West of Houston are Telkwa, British Columbia (49 km.), Smithers, British Columbia (66), Moricetown, British Columbia (97), Old Hazelton, British Columbia, New Hazelton, British Columbia (130), Terrace, British Columbia (269), and Prince Rupert, British Columbia (413 km.). East of Houston are Topley, British Columbia (30 km.), Granisle, British Columbia (79), Burns Lake, British Columbia (81), Fraser Lake, British Columbia (150), and Prince George, British Columbia (304 km.).

  • Location: latitude-54.39635,longitude-126.665497 [1]
  • Time zone: Pacific Standard Time

Houston is located near the confluence of the Bulkley River and Morice River approximately 65 km (40 mi) south of Smithers along Highway 16. Buck Creek also joins the Bulkley River near the community by the local mall. Historically, Buck creek formed a delta where most of the downtown is located. The delta was channeled and dyked which probably led to the downfall and destruction of important, rearing habitat of young salmon produced in that stream.

The area is in a rainshadow of the Coast Mountains, however due to being dominated by a low pressure region, Houston receives a mid-range volume of precipitation annually.

Morice Lake is located 80 km (50 mi) south along the Morice River Forest Service Road (FSR). Nestled into the Coast Mountains, many Houstonites use this area for recreational camping and fishing.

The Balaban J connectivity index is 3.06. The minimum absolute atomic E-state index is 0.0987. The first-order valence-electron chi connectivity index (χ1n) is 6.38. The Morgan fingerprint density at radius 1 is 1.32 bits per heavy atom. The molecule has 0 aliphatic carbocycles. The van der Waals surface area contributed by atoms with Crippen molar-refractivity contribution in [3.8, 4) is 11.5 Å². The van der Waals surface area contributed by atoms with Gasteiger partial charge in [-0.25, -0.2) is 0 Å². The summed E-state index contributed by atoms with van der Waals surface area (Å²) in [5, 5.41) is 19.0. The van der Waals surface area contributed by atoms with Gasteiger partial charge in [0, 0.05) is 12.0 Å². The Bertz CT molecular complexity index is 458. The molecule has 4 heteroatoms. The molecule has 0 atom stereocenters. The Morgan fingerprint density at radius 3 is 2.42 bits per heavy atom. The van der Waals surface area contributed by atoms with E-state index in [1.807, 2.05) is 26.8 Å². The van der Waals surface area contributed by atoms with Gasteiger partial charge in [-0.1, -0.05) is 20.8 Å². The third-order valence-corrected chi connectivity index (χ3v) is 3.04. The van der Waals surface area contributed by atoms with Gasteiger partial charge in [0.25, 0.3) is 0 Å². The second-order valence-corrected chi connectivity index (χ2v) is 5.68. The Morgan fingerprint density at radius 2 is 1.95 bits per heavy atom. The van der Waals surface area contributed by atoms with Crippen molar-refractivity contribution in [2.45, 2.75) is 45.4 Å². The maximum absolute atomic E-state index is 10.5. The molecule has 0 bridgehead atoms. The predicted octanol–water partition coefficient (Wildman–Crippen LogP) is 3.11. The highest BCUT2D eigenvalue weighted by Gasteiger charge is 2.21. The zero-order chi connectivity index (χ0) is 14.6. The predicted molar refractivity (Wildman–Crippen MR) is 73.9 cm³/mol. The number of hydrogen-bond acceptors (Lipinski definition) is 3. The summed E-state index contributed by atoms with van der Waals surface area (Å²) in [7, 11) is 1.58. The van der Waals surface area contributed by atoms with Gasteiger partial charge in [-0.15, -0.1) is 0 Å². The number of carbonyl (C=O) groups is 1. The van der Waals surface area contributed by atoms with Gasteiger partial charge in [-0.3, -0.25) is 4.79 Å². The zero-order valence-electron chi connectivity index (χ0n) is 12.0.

Nearby communities:

  • Barrett
  • Buck Flats
  • Burns Lake
  • Decker Lake
  • Duncan Lake (A.K.A. Broman Lake)
  • Endako
  • Forestdale
  • Fort Babine
  • Fort Fraser
  • Francois Lake
  • Fraser Lake
  • Granisle
  • Grassy Plains
  • Moricetown
  • Noralee
  • Old Fort
  • Palling
  • Perow
  • Quick
  • Rose Lake
  • Round Lake
  • Smithers
  • Southbank
  • Telkwa
  • Topley
  • Topley Landing
  • Walcott


Houston has a humid continental climate (Köppen Dfb) with mild summers and cold winters. Houston is not as prone to extreme temperature record swings as some other nearby areas, but still retains sizeable seasonal differences and has a temperature amplitude of 76 °C (137 °F). Being in a rain shadow of the coastal mountains, Houston has a quite dry climate with relatively uniform precipitation year round. Annual snowfall is still quite high due to the five-month period with means below freezing.


Via Rail's Jasper – Prince Rupert train calls at the Houston railway station several times per week.



  • The Houston Hikers' Society provides website where trail information, maps, photos and driving directions can be accessed.
  • The Morice Mountain Nordic Ski Club is a volunteer non-profit society. The MMNSC is responsible for all developments and trail grooming as well as maintenance of the facilities, and for trail users' fee collections. The ski trails are situated 8 km (5 mi) south of Houston on Buck Flats Road. Skiing enthusiasts are able to explore over 45 kilometres (28 mi) of challenging and beginner trails covering a rolling topography around Silverthorne Lake
  • Many locals frequent the Nanika-Kidprice Lakes Basin canoe route. This basin lies on the eastern slope of the Coastal Mountain Range and forms the upper watershed of the Morice-Bulkley rivers. The basin area is 920 meters (3,018 ft) above sea level and is surrounded by glaciated and snow-capped peaks that rise as high as 2,400 meters (7,870 ft). The 30 km (19 mi) route takes about three or four days to complete. There is approximately 4 km (2 mi) of portages between three lakes.